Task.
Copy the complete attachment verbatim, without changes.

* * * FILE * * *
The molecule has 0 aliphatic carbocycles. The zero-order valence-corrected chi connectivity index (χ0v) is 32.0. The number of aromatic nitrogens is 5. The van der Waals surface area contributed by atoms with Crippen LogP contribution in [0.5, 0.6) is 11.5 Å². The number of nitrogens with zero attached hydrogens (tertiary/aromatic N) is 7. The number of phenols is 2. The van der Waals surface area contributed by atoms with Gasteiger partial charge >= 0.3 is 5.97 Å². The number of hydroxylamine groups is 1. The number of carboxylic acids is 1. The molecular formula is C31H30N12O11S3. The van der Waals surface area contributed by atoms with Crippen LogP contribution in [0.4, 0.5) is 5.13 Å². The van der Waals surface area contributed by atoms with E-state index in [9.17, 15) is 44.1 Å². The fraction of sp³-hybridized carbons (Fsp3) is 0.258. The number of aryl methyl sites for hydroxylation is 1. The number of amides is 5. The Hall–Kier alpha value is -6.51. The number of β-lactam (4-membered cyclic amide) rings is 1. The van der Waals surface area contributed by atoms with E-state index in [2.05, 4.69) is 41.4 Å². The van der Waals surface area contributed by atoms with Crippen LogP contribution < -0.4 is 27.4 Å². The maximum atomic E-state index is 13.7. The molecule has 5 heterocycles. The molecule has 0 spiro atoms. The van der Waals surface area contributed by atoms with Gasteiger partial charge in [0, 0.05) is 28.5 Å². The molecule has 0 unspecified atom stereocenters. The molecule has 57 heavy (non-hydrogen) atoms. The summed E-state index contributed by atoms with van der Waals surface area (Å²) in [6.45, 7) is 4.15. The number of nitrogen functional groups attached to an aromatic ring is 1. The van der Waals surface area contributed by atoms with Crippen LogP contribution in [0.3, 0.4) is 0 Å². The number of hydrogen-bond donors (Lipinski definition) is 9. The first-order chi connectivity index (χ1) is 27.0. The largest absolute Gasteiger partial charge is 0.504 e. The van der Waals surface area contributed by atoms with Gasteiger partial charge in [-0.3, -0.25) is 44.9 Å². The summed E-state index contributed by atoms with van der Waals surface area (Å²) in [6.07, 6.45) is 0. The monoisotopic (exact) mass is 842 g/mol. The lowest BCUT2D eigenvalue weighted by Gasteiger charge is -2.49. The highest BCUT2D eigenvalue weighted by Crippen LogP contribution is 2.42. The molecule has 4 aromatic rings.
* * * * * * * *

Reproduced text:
The molecule has 0 aliphatic carbocycles. The zero-order valence-corrected chi connectivity index (χ0v) is 32.0. The number of aromatic nitrogens is 5. The van der Waals surface area contributed by atoms with Crippen LogP contribution in [0.5, 0.6) is 11.5 Å². The number of nitrogens with zero attached hydrogens (tertiary/aromatic N) is 7. The number of phenols is 2. The van der Waals surface area contributed by atoms with Gasteiger partial charge >= 0.3 is 5.97 Å². The number of hydroxylamine groups is 1. The number of carboxylic acids is 1. The molecular formula is C31H30N12O11S3. The van der Waals surface area contributed by atoms with Crippen LogP contribution in [0.4, 0.5) is 5.13 Å². The van der Waals surface area contributed by atoms with E-state index in [9.17, 15) is 44.1 Å². The fraction of sp³-hybridized carbons (Fsp3) is 0.258. The number of aryl methyl sites for hydroxylation is 1. The number of amides is 5. The Hall–Kier alpha value is -6.51. The number of β-lactam (4-membered cyclic amide) rings is 1. The van der Waals surface area contributed by atoms with E-state index in [2.05, 4.69) is 41.4 Å². The van der Waals surface area contributed by atoms with Crippen LogP contribution < -0.4 is 27.4 Å². The maximum atomic E-state index is 13.7. The molecule has 5 heterocycles. The molecule has 0 spiro atoms. The van der Waals surface area contributed by atoms with Gasteiger partial charge in [0, 0.05) is 28.5 Å². The molecule has 0 unspecified atom stereocenters. The molecule has 57 heavy (non-hydrogen) atoms. The summed E-state index contributed by atoms with van der Waals surface area (Å²) in [6.45, 7) is 4.15. The number of nitrogen functional groups attached to an aromatic ring is 1. The van der Waals surface area contributed by atoms with Crippen LogP contribution in [0.3, 0.4) is 0 Å². The number of hydrogen-bond donors (Lipinski definition) is 9. The first-order chi connectivity index (χ1) is 27.0. The largest absolute Gasteiger partial charge is 0.504 e. The van der Waals surface area contributed by atoms with Gasteiger partial charge in [-0.3, -0.25) is 44.9 Å². The summed E-state index contributed by atoms with van der Waals surface area (Å²) in [6.07, 6.45) is 0. The monoisotopic (exact) mass is 842 g/mol. The lowest BCUT2D eigenvalue weighted by Gasteiger charge is -2.49. The highest BCUT2D eigenvalue weighted by Crippen LogP contribution is 2.42. The molecule has 4 aromatic rings.